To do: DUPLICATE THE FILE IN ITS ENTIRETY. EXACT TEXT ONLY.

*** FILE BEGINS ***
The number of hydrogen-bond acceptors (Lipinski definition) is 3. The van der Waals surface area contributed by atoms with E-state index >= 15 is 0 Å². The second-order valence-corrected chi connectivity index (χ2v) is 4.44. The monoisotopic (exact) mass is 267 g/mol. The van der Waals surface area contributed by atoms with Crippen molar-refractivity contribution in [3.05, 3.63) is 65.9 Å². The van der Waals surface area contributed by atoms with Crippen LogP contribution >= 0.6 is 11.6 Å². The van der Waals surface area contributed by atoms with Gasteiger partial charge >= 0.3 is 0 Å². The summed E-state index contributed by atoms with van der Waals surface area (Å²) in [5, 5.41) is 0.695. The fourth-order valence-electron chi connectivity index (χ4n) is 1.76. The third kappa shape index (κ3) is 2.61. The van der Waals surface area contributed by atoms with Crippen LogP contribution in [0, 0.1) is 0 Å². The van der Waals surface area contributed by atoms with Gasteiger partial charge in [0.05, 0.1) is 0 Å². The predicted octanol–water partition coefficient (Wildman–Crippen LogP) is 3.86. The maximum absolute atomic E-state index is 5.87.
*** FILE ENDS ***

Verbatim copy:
The number of hydrogen-bond acceptors (Lipinski definition) is 3. The van der Waals surface area contributed by atoms with E-state index >= 15 is 0 Å². The second-order valence-corrected chi connectivity index (χ2v) is 4.44. The monoisotopic (exact) mass is 267 g/mol. The van der Waals surface area contributed by atoms with Crippen molar-refractivity contribution in [3.05, 3.63) is 65.9 Å². The van der Waals surface area contributed by atoms with Crippen LogP contribution >= 0.6 is 11.6 Å². The van der Waals surface area contributed by atoms with Gasteiger partial charge >= 0.3 is 0 Å². The summed E-state index contributed by atoms with van der Waals surface area (Å²) in [5, 5.41) is 0.695. The fourth-order valence-electron chi connectivity index (χ4n) is 1.76. The third kappa shape index (κ3) is 2.61. The van der Waals surface area contributed by atoms with Crippen LogP contribution in [0, 0.1) is 0 Å². The van der Waals surface area contributed by atoms with Gasteiger partial charge in [0.05, 0.1) is 0 Å². The predicted octanol–water partition coefficient (Wildman–Crippen LogP) is 3.86. The maximum absolute atomic E-state index is 5.87.